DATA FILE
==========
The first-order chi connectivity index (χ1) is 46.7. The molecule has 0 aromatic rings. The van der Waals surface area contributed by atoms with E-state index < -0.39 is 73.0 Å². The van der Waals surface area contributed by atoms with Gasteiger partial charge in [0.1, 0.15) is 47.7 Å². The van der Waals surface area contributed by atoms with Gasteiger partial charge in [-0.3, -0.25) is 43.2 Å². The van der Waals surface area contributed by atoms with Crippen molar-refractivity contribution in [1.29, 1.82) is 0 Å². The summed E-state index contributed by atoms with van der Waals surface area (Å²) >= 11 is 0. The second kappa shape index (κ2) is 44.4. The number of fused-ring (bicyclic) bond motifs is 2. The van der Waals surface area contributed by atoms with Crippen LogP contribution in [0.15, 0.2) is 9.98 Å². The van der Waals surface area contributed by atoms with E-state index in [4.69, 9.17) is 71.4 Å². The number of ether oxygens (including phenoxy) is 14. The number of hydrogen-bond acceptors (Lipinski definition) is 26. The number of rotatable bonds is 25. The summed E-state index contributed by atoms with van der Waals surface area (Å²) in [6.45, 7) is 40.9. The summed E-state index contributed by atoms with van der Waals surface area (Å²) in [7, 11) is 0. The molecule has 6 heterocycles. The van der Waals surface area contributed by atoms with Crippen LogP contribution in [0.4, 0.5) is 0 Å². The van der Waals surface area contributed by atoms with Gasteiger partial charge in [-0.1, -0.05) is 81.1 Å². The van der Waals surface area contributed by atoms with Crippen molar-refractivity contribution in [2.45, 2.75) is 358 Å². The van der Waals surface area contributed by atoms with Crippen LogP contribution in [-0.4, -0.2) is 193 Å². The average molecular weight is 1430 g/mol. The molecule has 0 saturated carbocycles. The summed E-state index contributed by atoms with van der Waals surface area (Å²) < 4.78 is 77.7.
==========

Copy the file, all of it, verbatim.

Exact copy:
The first-order chi connectivity index (χ1) is 46.7. The molecule has 0 aromatic rings. The van der Waals surface area contributed by atoms with E-state index < -0.39 is 73.0 Å². The van der Waals surface area contributed by atoms with Gasteiger partial charge in [0.1, 0.15) is 47.7 Å². The van der Waals surface area contributed by atoms with Gasteiger partial charge in [-0.3, -0.25) is 43.2 Å². The van der Waals surface area contributed by atoms with Crippen molar-refractivity contribution in [1.29, 1.82) is 0 Å². The summed E-state index contributed by atoms with van der Waals surface area (Å²) >= 11 is 0. The second kappa shape index (κ2) is 44.4. The number of fused-ring (bicyclic) bond motifs is 2. The van der Waals surface area contributed by atoms with Crippen LogP contribution in [0.15, 0.2) is 9.98 Å². The van der Waals surface area contributed by atoms with E-state index in [4.69, 9.17) is 71.4 Å². The number of ether oxygens (including phenoxy) is 14. The number of hydrogen-bond acceptors (Lipinski definition) is 26. The number of rotatable bonds is 25. The summed E-state index contributed by atoms with van der Waals surface area (Å²) in [6.45, 7) is 40.9. The summed E-state index contributed by atoms with van der Waals surface area (Å²) in [7, 11) is 0. The molecule has 6 heterocycles. The van der Waals surface area contributed by atoms with Crippen LogP contribution in [0.4, 0.5) is 0 Å². The van der Waals surface area contributed by atoms with Gasteiger partial charge in [-0.1, -0.05) is 81.1 Å². The van der Waals surface area contributed by atoms with Crippen molar-refractivity contribution in [2.45, 2.75) is 358 Å². The van der Waals surface area contributed by atoms with Crippen LogP contribution in [-0.4, -0.2) is 193 Å². The average molecular weight is 1430 g/mol. The molecule has 0 saturated carbocycles. The summed E-state index contributed by atoms with van der Waals surface area (Å²) < 4.78 is 77.7.